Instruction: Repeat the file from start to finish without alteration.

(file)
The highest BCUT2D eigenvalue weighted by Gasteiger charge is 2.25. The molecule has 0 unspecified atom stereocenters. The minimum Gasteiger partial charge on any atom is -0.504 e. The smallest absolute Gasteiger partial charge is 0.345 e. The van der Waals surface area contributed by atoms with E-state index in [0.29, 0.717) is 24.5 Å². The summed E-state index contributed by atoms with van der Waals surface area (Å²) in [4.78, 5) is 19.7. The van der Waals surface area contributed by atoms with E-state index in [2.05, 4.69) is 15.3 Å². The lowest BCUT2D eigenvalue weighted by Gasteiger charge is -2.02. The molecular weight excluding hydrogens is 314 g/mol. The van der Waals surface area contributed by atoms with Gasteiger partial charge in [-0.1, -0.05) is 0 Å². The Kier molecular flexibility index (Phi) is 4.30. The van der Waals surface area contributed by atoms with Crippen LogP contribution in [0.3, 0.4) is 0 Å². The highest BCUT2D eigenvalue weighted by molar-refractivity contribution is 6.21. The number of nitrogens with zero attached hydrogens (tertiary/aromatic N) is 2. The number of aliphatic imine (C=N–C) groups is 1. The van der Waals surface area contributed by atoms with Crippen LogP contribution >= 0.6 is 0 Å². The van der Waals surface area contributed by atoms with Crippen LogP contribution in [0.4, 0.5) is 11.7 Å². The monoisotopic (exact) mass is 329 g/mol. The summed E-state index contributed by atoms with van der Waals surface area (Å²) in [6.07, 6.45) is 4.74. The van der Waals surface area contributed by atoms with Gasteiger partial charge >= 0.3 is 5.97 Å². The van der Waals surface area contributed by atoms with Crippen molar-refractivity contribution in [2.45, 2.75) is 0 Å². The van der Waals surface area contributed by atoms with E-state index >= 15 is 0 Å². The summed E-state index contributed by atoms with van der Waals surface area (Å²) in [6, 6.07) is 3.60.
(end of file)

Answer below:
The highest BCUT2D eigenvalue weighted by Gasteiger charge is 2.25. The molecule has 0 unspecified atom stereocenters. The minimum Gasteiger partial charge on any atom is -0.504 e. The smallest absolute Gasteiger partial charge is 0.345 e. The van der Waals surface area contributed by atoms with E-state index in [0.29, 0.717) is 24.5 Å². The summed E-state index contributed by atoms with van der Waals surface area (Å²) in [4.78, 5) is 19.7. The van der Waals surface area contributed by atoms with E-state index in [2.05, 4.69) is 15.3 Å². The lowest BCUT2D eigenvalue weighted by Gasteiger charge is -2.02. The molecular weight excluding hydrogens is 314 g/mol. The van der Waals surface area contributed by atoms with Gasteiger partial charge in [-0.1, -0.05) is 0 Å². The Kier molecular flexibility index (Phi) is 4.30. The van der Waals surface area contributed by atoms with Crippen LogP contribution in [0.3, 0.4) is 0 Å². The highest BCUT2D eigenvalue weighted by molar-refractivity contribution is 6.21. The number of nitrogens with zero attached hydrogens (tertiary/aromatic N) is 2. The number of aliphatic imine (C=N–C) groups is 1. The van der Waals surface area contributed by atoms with Crippen LogP contribution >= 0.6 is 0 Å². The van der Waals surface area contributed by atoms with Crippen LogP contribution in [0.4, 0.5) is 11.7 Å². The monoisotopic (exact) mass is 329 g/mol. The summed E-state index contributed by atoms with van der Waals surface area (Å²) in [6.07, 6.45) is 4.74. The van der Waals surface area contributed by atoms with Gasteiger partial charge >= 0.3 is 5.97 Å². The van der Waals surface area contributed by atoms with Crippen molar-refractivity contribution in [2.45, 2.75) is 0 Å². The van der Waals surface area contributed by atoms with E-state index >= 15 is 0 Å². The summed E-state index contributed by atoms with van der Waals surface area (Å²) in [6, 6.07) is 3.60.